PHILIPSBURG–Former Acting Head of the Coast Guard Substation in St. Maarten Wendell Thodé, on Wednesday, lost his legal proceedings filed in April 2016 with the Court of Civil Service Affairs against the decision of the Commander of the Dutch Caribbean Coast Guard to repeal his request for his deployment.
Represented in these proceedings by attorney-at-law Jason Rogers, Thodé not only filed a case against the Coast Guard Commander, but also against the Governor and the Minister of Justice. His opponents were all represented by attorney Richard Gibson Jr.
Thodé was an officer with the Police Force of the Netherlands Antilles since August 1, 1978. On October 10, 2010, he was appointed Team Leader Heavy Crime Fighting.
In February 2013 the Coast Guard Commander filed a request with the Minister of Justice to appoint Thodé as Adjunct Head of the Coast Guard Substation in St. Maarten. By mid-2013 he actually started working at the Coast Guard pending the ratification by the Governor of the national decree for his appointment.
While preparing the decree in October 2014, it emerged there was no evidence Thodé had been submitted to a so-called “Class-A” security screening by the National Security Service of St. Maarten VDSM.
During a conversation with the Acting Coast Guard Director on December 9, 2015, Thodé was informed that his employment with the Coast Guard would be terminated in the event there would be no positive advice of VDSM by March 1, 2016.
The plaintiff had responded that it was not clear to him why he had to submit himself to a security screening, but said he was prepared to fill in the required forms and undergo screening.
During a performance interview Thodé was informed that he performed well due to his extensive experience and quality of work; however, he still did not heed calls to submit the required forms at VDSM.
By letter of February 5, 2016, Thodé informed the Acting Coast Guard Director that he did not refuse to, but that he did not have VDSM’s agenda at his disposal. He further questioned the legitimacy of the request as he had already been employed as Acting Substation Head for 18 months. He further claimed that during the application process for the job he was not informed about any screening, which according to him was also not required by law.
He claimed that three current and former substation heads had not been submitted to similar investigations, whereas he as heavy crime fighter had already been working in a position of trust, which he claimed would be sufficient proof of “integer and irreproachable” behaviour.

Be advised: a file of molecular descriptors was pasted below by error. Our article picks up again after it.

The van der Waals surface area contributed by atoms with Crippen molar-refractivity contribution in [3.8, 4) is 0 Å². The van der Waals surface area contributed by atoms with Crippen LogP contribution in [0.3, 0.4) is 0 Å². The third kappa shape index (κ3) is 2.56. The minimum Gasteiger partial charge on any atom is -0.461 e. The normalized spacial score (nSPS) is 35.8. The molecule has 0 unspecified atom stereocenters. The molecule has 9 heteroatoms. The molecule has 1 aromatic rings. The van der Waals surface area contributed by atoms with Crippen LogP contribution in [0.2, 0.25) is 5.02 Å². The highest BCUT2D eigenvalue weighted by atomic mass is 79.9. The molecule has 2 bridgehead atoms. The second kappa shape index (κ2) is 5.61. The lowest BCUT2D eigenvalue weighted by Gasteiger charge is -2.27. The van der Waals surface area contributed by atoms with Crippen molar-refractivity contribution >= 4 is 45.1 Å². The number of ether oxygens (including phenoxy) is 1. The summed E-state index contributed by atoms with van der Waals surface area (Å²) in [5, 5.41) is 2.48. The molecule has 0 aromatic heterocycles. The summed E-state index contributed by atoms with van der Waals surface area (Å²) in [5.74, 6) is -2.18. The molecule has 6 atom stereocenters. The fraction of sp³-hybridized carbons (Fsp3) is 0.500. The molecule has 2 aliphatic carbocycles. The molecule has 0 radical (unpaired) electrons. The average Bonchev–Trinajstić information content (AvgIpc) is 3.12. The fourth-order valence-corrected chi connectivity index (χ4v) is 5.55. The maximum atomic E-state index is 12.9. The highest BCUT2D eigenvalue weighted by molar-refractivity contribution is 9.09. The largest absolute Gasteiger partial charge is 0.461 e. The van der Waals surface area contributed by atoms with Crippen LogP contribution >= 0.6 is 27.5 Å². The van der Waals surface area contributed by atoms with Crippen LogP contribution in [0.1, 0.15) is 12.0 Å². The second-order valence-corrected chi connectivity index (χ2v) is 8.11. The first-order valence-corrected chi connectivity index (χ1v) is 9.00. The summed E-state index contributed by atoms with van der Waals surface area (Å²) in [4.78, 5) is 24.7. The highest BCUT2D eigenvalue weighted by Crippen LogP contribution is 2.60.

By letter of March 3, 2016, Thodé was informed that the Coast Guard Director had the intention to repeal his request with the Justice Minister and to terminate his employment with the Coast Guard as per April 1, 2016. This was due to an “irreparable breach of confidence,” because he had failed to fill in the security screening documents despite his promises to do so.
More letters followed in which Thodé claimed that VDSM was not authorised to perform security screenings for the Coast Guard without prior consent by the Minister of General Affairs, after which the request was to be forwarded to VDSM for an invitation to the person involved and for the handing out of required documents.
According to Thodé, the Coast Guard had not followed proper procedures. He stressed that he had not declined to cooperate, but could not do so without the Minister of General Affair’s approval.
During a Coast Guard hearing, Thodé’s legal counsel said there apparently was confusion within several government entities such as the Coast Guard, the Ministry of Justice and Country St. Maarten at large, concerning the proper procedures for screening.
In the contested decision of April 5, 2016, the Coast Guard Commander requested the Minister of Justice to repeal Thodé’s appointment. The Substation Head was ordered to dismiss him of active duties as per April 5, and to collect his personal equipment and access pass.
The Court of Civil Service Affairs stated that according to the National Ordinance on the Security Service it is prohibited to appoint a person in a position of trust without the Minister’s prior consent.
The consent must be based on VDSM security screening and a statement that with an eye on the continuation of the democratic state, the integrity of public service, safety, or any other important interests of Country St. Maarten, there are no objections to the person’s appointment. Security screenings can only be carried out after permission in writing by the person involved.
According to the defendants, Thodé had provided differing and “unjustified” statements about his security screening. His failure to fill in the required forms had led to a breach in confidence, they stated.
Thodé said he considered security screening “unnecessary burdensome and drastic” for him and his family.
The Court stated it was sufficiently clear that Thodé could only be appointed as Acting Substation Head after a preceding security investigation. The law provides that such an investigation is to be carried out by VDSM upon the Coast Guard’s request and with permission by the Minister of General Affairs and claimant.
The Court agreed that it would have been better if Thodé was investigated prior to his appointment, but this did not mean that he was entitled to decline any cooperation. The Court also said there was no proof that Thodé had ever been submitted to any security screening in any of his previous jobs.
In weighing all aspects in this case the Court arrived at the conclusion that Thodé’s objections failed; however, he is entitled to file for an appeal against the Court’s decision.